The Secret to Good Problem Management
Any strong problem management program requires expert knowledge — but the way you leverage that expertise is how you make your money.
As fast as IT technology advances, one lingering question has always been: “Can IT be used to solve its own problems?” No IT infrastructure is perfect, which means that a reliable IT program is earned through consistent and effective troubleshooting to pin down root problems and work out solutions — all to avoid the dreaded crash or slowdown.
However, strategies to find root causes are nearly as numerous as the problems themselves, and many IT professionals disagree on best practice. Writing for Computer Weekly, Michael Hall voices a common concern: many problem management programs lack trained problem managers who can offer structured guidance, causing them to completely lose coherence.
But while it’s important to have solid staff, experienced managers are costly. And given the staggering complexity of IT systems today, they inevitably suffer from a lack of knowledge and time — it will soon be virtually impossible to cover every base.
But virtually, root cause analysis is effective and affordable. Algorithms can process IT systems’ massive data output and pinpoint an exact problem location, in addition to tracking the ongoing health and relative risk of systems. As a bonus, when multiple algorithms are employed, you can augment both your perspective on problems and the veracity of solutions.
This is still anchoring your program in expertise — it’s just built into the software.
In general, it’s these are tough times for knowledge workers like problem managers. Everyone from the International Institute for Analytics to Gartner has predicted that big data processing and automated analytics software will become fundamental to business, subsuming the roles of many knowledge workers along the way. At the very least, these developments will dramatically change the way they operate. It all boils down to efficiency.
No matter the skill of a professional, they face competition that operates on scales of a different magnitude — where a problem manager directs a team to individually parse data sets, analytic software can crunch an entire IT data database in near simultaneity. Machine learning techniques automatically detect clear patterns in the chaos, directing an IT team to a problem’s root cause.
To find the same pattern through even the most rigorous troubleshooting might take weeks, if at all. Teams must first develop hypotheses and then test them, with no guarantee that a root cause will be identified, much less solved. Did we address the core of the issue, or just patch a leaky pipe? Without the right tools, you can never be sure. Algorithms allow the data to take you to the source, often found in unexpected places.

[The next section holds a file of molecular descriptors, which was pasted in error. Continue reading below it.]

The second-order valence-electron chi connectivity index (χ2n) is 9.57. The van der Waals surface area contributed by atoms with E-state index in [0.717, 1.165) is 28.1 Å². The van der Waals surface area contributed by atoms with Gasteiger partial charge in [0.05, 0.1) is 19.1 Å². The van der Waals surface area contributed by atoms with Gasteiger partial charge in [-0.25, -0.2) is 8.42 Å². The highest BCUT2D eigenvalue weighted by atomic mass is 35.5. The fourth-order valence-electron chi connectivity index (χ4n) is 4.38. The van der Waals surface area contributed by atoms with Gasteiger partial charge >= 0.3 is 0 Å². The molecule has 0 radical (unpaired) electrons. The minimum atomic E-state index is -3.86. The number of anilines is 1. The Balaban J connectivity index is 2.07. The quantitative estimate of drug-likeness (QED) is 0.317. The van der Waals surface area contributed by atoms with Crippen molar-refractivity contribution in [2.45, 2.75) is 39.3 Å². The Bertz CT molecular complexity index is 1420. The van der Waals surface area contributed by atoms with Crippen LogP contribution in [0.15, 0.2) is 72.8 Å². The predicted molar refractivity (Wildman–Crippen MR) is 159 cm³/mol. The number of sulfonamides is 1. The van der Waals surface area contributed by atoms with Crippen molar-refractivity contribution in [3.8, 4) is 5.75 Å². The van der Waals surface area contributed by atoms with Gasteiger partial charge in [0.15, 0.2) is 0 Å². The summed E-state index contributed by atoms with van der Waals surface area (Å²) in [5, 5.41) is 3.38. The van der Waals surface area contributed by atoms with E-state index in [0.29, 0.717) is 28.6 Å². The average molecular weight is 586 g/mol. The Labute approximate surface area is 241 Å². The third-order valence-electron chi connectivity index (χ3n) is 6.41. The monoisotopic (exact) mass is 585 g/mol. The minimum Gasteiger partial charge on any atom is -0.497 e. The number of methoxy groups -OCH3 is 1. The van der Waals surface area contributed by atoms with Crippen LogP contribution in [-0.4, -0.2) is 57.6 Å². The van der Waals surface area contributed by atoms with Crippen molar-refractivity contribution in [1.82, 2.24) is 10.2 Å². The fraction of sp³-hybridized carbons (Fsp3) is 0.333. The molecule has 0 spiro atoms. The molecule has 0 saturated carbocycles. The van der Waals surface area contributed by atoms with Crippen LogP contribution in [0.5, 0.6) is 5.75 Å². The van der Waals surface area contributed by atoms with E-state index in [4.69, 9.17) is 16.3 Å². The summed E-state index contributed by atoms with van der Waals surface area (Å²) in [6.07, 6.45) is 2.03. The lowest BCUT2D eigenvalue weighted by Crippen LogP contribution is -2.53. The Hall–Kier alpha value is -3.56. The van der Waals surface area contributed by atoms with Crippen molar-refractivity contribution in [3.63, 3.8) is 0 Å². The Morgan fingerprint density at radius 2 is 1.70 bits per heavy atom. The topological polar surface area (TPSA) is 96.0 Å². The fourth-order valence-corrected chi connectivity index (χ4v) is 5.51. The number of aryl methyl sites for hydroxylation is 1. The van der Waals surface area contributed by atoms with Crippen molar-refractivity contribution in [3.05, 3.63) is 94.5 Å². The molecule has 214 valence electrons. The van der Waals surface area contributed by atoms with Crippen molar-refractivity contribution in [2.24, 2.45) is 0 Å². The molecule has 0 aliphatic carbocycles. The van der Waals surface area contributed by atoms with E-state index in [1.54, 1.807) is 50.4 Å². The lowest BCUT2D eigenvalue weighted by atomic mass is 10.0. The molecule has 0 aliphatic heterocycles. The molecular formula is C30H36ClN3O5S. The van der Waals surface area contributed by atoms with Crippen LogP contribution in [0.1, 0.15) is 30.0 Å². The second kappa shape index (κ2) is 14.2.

However, there’s still an even larger drawback to traditional problem management: it’s necessarily reactive.
The most seasoned problem manager in the world can only tackle a problem after it has become one; by design, they can’t ever get ahead of the game (save for the notoriously rare Sherlockian hunch). That’s what really separates data processing from troubleshooting — automated analytics need no cues to operate, continuously trolling for even the most innocuous-seeming problems.
Most powerfully, they’re forward looking — software like automated discovery analysis detects problems and notifies management long before services are impacted; predictive analytics suggest steps to avoid future bottlenecks and make services run more efficiently.
Of course, you need smart algorithms to do this. Big data isn’t magic, but the best analytics give that impression because they’re grounded in decades of refinement from top IT mathematics professionals — automated analytic modeling and applied queueing theory aren’t garden variety services. Anything less, and a problem manager may yet be your best bet.
We’re not saying you should forgo hiring the best IT professionals possible — that’s always a priority. But in today’s IT market, they need to be outfitted with the best tools to stay competitive.
(Main image credit: Andrew Hart/flickr)